a grand time

We recently went for a mini-vacation weekend in Grand Rapids. It’s not a long way from where we live, but we haven’t made the time to head over there in quite a while.

Grand Rapids Public Museum - Lego exhibit

We went in with a goal of visiting several museums and we met that goal! Our first was the Grand Rapids Public Museum, which had a special exhibit of LEGO buildings. There weren’t as many buildings as we’d hoped to see, but the ones in the exhibit were indeed impressive and, as you can see, on a pretty large scale.

why is Troi carrying a purse?

Having been through the standing exhibits in the not too distant past, we just visited a few highlights including their collection of American toys throughout history. This ST:TNG scene is terrific.

Karl is playing pinball. I am helping

In addition to cultural stuff, we also made time to experience a few recommendations from friends, including happy hour at the Pyramid Scheme. It’s a bar and performance venue with a pretty decent collection of pinball machines. Continuing my fangirl appreciation, I did the best on the ST:TNG machine and spent most of my time playing that. After this we walked over to HopCat for a delicious dinner and brews. Best of all, we were seated right away when we arrived and noticed that a large line formed practically moments later, so we super lucked out on that.

Andrea Kowch - Sojourn, 2011

The following day we went to the Grand Rapids Art Museum after an amazing breakfast at Sundance Grill and Bar. They offer Tex-Mex food that was SUPER delicious and the portions were huge. We definitely felt well-fueled for a day of walking around. The Art Museum was showing works from last year’s ArtPrize, which was cool since we didn’t make it over to see anything during last year’s competition. This painting is Sojourn by Andrea Kowch. There’s at least one Margaret Atwood novel in which a woman paints things that this made me think of – I may be thinking of descriptions from more than one story.

Elizabeth Brandt - BodyMap, 2012

The last couple of pieces we came to happened to be the thing I am most interested in: art quilts! This one is BodyMap by Elizabeth Brandt. The vibrant colors she used are really appealing and really highlight her construction. I like that she used different stitch techniques on different sections of the quilt.

Ann Loveless - Sleeping Bear Dune Lakeshore, 2013

This, Sleeping Bear Dune Lakeshore by Ann Loveless, was almost the last work we saw, and it was a great finale. It’s really four large pieces, framed and hung in a sequence that creates one visual whole. This was the first place people’s choice grand prize winner in last year’s ArtPrize competition.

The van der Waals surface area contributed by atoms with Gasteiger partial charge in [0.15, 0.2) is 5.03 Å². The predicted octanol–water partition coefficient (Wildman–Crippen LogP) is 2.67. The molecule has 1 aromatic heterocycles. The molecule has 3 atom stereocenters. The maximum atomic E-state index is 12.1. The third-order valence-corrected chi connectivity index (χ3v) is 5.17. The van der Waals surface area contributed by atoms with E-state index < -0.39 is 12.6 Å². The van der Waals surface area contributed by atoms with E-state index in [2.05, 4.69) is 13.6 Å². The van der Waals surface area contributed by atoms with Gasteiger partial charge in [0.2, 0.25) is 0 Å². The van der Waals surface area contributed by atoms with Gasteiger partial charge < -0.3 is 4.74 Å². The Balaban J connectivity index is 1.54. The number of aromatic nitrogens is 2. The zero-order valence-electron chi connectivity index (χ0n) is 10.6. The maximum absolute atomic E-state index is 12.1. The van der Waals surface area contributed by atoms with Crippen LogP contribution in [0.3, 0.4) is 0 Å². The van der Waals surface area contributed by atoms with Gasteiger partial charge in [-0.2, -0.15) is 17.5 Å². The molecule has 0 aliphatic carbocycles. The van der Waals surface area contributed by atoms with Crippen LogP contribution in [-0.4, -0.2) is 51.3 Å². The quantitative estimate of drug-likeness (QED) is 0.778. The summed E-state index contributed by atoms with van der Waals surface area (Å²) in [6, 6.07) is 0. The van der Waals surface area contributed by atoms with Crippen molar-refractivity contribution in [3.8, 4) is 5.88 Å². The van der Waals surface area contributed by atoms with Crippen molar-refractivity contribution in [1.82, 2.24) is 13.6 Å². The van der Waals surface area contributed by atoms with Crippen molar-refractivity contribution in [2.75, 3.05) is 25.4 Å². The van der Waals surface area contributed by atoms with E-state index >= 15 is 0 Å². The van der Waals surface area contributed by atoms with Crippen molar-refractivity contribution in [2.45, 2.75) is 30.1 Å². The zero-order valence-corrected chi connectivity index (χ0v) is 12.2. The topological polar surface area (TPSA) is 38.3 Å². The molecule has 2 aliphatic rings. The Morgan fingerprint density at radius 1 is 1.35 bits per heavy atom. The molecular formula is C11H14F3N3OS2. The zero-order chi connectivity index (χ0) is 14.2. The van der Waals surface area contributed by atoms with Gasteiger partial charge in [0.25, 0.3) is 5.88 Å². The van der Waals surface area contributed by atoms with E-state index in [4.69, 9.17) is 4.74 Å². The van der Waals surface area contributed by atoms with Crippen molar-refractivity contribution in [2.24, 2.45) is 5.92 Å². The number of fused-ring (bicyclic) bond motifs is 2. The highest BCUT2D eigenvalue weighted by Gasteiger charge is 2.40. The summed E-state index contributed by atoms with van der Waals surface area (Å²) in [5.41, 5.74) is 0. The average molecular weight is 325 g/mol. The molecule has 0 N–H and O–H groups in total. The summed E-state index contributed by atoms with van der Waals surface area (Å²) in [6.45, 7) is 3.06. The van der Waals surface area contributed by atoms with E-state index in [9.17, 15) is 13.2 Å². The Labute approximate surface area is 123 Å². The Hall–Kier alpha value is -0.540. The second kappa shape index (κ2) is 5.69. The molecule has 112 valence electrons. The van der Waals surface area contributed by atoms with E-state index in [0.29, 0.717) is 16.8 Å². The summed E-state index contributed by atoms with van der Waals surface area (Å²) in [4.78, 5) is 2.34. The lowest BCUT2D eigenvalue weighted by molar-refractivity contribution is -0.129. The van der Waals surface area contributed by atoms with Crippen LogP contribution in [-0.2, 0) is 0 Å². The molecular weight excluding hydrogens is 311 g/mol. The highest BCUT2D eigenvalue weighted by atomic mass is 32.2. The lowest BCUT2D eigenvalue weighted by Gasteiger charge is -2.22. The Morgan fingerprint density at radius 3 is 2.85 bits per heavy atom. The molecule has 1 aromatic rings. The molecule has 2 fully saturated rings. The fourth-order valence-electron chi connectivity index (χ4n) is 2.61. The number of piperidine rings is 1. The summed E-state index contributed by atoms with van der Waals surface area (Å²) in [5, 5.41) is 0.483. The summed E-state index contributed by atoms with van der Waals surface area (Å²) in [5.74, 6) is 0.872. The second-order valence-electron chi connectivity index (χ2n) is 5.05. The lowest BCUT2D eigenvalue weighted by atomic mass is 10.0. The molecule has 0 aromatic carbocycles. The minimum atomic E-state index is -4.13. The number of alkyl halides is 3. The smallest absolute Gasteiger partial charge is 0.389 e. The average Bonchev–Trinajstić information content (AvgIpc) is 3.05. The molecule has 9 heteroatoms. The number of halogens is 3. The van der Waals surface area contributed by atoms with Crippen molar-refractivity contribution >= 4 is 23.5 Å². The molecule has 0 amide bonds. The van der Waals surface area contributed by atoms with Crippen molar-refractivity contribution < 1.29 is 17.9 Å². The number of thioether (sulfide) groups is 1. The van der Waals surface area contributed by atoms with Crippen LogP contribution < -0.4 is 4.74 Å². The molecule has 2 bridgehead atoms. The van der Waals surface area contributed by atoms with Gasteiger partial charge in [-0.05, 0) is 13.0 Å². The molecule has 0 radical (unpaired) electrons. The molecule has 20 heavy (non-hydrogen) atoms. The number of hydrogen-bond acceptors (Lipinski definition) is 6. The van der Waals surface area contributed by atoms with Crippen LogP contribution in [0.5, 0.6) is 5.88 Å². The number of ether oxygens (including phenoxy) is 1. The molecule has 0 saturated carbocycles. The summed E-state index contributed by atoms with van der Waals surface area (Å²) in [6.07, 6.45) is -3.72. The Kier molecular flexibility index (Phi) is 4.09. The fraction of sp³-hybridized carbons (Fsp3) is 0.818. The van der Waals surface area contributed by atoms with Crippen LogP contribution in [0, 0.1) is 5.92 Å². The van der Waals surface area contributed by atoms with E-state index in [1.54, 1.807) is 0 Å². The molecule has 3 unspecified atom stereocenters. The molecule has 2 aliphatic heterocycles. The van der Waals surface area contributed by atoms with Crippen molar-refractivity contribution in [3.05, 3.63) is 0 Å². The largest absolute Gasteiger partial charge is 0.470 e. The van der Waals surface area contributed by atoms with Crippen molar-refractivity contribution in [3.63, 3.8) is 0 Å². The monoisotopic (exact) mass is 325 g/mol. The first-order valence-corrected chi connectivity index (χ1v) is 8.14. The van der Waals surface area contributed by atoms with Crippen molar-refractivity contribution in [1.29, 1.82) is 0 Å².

Ann Loveless - Sleeping Bear Dune Lakeshore, 2013

The detail she put into this piece is really impressive.

Ann Loveless - Sleeping Bear Dune Lakeshore, 2013

I love the colors and how well she captures the look of a sunset.

selfie at Frederik Meijer Gardens, Grand Rapids

We also visited Frederik Meijer Gardens for the first time. It was SUPER hot and muggy by the time we left, but we still quite enjoyed walking through the greenhouses and the grounds. There were a ton of weddings happening that day (I’m sure it’s a popular summer wedding spot) and I felt thankful that I wasn’t enduring the humidity in super dressy clothing.

Roxy Paine - Neuron, 2010

The outdoor pieces are really nicely arranged with walking paths and frequent benches that are placed so that you can appreciate whatever piece of sculpture is nearby. We didn’t take time to sit as the humidity was making us feel as though if we stopped, we’d never get started again. This piece, Neuron by Roxy Paine, was one of our favorites. There are lots more pics on my flickr of the various artworks we saw on this trip.

With a well-formed appetite after that exercise, we headed over to Founders for lunch. Sitting in the beer garden, we met some nice folks from downstate with whom we enjoyed our sandwiches and brews. Following that, we visited with some dear friends we haven’t seen in far too long, and of course we were having too much fun to remember to take any photos. We had dinner at Brewery Vivant, which was decadent and delicious – duck nachos! – and then listened to our pal Dan play dueling pianos at the BOB. It was a jam-packed weekend but totally fun and really refreshing. And almost everything was within walking distance of our hotel! We’re such homebodies a lot of the time, so it’s good to be reminded of how refreshing it can be to find some new surroundings every now and then.

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Figure and Flock – complete!

It’s done! It’s done! Hoorah and huzzah!

Figure and Flock -  art quilt by Anne Heidemann

I’m so happy that I finally finished it! I had so much fun and learned so much while putting this project together and I’m anxious to move on to the next one. Figure and Flock turned out to be 32×43.5″.

Figure and Flock -  art quilt by Anne Heidemann

Learning how to use the free motion quilting foot was quite fun and I know I’ll use it a lot in the future. I’m so pleased with the texture of her hair. I also love the dragonfly-inspired fabric I used for her eyes.